Who we are

Apexus works with more than 25,000 health care providers across the United States to lower their costs for purchasing outpatient pharmaceutical products, allowing them to stretch their resources to serve more low-income and uninsured patients. As the exclusive contract for the 340B Drug Pricing Program, managed by the Health Resources and Service Administration (HRSA), Apexus negotiates significant discounts for branded and generic pharmaceuticals while working with providers to help them comply with 340B regulations and guidance. Apexus works closely with HRSA's Office of Pharmacy Affairs to improve the integrity of the 340B program.

How Apexus Can Help You:



Negotiating with hundreds of pharmaceutical companies to obtain savings on thousands of products and services.



Running the 340B UniversityTM, a HRSA-endorsed training program to assist stakeholders in remaining fully compliant with 340B rules and regulations.


Distribution Network

Providing a national network of traditional and specialty distributors to enable 340B-priced medications to reach participating hospitals and clinics.

Apexus Answers

Apexus Answers

Managing Apexus Answers, the national 340B call center, for all stakeholders.


Frequently Asked Questions (FAQs), or the most often asked inquires, are here for your convenience. Have a 340B question? It may have already been answered. View Apexus' FAQ page to find out.

340B University Tools and Resources

Industry experts collaborated to create various tools and resources to assist entities in promoting 340B compliance and providing practical information about 340B program fundamentals.

Latest Events

Apexus keeps an up to date compilation of events relevant to 340B, including background information and registration links. This includes links to all 340B University sessions.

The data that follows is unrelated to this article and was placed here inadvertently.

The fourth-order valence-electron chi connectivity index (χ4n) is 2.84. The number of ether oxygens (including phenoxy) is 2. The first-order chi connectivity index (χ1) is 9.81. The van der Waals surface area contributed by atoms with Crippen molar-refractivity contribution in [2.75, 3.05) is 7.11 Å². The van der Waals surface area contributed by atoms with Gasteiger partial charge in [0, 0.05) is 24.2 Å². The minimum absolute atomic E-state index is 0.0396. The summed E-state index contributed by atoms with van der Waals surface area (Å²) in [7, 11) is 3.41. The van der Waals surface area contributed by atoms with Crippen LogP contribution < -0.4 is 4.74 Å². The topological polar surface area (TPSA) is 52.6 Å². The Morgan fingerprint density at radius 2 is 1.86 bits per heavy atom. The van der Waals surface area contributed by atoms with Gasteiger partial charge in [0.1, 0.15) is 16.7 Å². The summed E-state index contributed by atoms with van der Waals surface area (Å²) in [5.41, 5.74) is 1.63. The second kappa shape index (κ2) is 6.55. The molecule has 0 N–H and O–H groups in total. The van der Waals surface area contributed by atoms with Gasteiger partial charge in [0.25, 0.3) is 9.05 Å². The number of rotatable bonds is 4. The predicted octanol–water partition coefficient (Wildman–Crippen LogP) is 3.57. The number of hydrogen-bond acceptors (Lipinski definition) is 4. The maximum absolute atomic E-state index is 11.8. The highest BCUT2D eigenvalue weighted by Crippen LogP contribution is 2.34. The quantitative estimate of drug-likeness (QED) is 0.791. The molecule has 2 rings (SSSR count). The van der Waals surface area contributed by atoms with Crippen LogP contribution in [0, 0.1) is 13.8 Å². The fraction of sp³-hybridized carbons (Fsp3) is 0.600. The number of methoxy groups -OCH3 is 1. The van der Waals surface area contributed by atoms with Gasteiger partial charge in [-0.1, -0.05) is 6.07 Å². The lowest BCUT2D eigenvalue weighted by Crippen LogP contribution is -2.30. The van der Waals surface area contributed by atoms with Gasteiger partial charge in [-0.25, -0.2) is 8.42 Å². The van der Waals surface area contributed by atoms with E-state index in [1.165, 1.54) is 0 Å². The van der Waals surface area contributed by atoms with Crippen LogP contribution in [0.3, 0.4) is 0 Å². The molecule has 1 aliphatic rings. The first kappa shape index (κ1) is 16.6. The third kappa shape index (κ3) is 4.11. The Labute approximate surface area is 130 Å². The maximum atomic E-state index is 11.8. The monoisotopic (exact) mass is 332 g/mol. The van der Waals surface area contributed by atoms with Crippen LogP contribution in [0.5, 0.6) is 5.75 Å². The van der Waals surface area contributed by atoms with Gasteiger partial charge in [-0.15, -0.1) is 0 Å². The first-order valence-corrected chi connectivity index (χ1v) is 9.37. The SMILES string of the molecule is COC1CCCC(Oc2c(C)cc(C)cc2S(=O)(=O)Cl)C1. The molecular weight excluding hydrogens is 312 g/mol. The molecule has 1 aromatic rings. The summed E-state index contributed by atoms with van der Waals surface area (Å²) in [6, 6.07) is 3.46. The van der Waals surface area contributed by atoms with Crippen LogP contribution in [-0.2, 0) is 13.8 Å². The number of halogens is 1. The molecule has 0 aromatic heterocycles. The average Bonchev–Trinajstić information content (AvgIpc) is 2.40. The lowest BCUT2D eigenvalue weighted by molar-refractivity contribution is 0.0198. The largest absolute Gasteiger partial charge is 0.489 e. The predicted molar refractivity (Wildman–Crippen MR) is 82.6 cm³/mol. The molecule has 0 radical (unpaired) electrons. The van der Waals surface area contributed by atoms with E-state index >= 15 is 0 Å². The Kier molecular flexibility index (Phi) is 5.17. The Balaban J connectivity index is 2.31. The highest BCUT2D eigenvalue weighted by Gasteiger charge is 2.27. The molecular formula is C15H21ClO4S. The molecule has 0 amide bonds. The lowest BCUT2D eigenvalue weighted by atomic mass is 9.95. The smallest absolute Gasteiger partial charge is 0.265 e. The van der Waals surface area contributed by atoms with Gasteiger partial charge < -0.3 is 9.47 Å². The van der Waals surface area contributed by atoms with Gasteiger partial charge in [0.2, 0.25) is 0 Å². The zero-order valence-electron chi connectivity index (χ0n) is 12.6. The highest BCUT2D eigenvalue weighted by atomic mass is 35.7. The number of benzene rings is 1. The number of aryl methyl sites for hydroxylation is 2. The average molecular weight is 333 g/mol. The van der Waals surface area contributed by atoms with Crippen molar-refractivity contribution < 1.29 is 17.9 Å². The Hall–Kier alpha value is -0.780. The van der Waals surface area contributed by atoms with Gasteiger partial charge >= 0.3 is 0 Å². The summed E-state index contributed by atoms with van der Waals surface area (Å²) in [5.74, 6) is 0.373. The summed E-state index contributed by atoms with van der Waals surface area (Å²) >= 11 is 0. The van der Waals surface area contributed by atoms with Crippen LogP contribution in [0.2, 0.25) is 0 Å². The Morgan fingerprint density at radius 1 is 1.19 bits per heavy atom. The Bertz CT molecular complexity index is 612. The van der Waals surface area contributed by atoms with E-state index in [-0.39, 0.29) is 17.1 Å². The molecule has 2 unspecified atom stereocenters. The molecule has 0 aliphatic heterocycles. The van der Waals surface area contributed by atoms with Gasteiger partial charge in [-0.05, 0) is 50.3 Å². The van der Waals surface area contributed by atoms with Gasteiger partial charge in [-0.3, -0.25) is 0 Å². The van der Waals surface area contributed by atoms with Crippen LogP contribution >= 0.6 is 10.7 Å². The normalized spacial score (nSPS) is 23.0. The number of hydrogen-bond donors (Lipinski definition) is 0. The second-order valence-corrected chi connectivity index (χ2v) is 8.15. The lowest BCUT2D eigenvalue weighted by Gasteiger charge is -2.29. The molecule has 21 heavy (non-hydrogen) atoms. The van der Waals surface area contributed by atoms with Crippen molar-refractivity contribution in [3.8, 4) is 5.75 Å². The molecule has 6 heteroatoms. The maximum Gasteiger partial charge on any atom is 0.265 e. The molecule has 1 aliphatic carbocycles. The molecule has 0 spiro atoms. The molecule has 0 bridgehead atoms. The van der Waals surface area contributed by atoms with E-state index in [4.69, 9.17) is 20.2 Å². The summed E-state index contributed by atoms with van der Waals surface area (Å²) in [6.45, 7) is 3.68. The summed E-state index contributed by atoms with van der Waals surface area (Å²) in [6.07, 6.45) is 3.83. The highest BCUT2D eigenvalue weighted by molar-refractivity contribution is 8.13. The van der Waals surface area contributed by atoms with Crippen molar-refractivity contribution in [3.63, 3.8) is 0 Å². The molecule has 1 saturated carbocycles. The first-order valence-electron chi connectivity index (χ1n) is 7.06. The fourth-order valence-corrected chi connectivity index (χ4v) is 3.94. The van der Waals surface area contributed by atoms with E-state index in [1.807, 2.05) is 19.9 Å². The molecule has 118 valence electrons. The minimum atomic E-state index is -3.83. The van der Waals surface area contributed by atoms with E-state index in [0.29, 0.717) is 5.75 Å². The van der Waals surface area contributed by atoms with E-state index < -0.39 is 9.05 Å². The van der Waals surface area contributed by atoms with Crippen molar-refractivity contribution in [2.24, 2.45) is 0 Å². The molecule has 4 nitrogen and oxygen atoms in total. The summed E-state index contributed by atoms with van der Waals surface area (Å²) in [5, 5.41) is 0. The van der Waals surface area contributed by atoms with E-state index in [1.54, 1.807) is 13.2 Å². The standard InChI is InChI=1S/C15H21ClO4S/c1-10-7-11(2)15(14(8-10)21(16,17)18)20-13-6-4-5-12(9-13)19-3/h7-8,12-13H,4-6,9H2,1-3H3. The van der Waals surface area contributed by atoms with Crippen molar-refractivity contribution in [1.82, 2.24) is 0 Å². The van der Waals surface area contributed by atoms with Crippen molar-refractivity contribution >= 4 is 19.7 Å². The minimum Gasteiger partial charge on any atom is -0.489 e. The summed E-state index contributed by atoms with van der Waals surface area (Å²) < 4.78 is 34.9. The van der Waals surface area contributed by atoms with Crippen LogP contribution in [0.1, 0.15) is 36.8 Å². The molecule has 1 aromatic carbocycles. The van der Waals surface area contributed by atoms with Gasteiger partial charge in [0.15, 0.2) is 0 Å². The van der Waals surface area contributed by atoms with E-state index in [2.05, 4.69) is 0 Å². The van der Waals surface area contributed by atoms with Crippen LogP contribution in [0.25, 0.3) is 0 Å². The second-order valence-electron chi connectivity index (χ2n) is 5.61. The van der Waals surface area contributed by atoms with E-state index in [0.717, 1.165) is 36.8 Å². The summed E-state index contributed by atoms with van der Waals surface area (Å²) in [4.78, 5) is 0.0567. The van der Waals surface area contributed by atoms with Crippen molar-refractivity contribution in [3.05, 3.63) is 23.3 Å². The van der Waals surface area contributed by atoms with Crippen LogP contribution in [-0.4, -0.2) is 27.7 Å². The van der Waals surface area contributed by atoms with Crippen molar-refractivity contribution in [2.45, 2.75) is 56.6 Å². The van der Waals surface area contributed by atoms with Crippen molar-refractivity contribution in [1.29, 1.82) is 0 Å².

The Apexus Compass

The GPO Prohibition and Compliant Contracting

As a condition of eligibility for 340B participation, disproportionate share hospitals (DSHs), children's hospitals, and free-standing cancer hospitals may not purchase covered outpatient drugs through a group purchasing organization (GPO) or group purchasing arrangement. These covered entities must attest to compliance with the GPO Prohibition during the annual 340B recertification process; this requirement is reviewed during HRSA 340B program audits. Because compliance with the GPO Prohibition is an eligibility requirement, covered entities found in violation of the GPO Prohibition will be considered ineligible and will be removed immediately from the 340B program. Covered entities may also be subject to repayment to manufacturers for the time period for which the violation occurred. Because findings related to GPO Prohibition violations are now appearing on the HRSA website, an inquiry trend to the Apexus Answers Call Center has been how to ensure that the contracting strategies of these types of hospitals do not conflict with HRSA policy.   

In a published guideline, HRSA enables 340B covered entities to use purchasing agents; however, HRSA has also used this as an opportunity to distinguish a purchasing agent from a GPO. This provided additional details regarding what types of arrangements could constitute violations of the GPO Prohibition: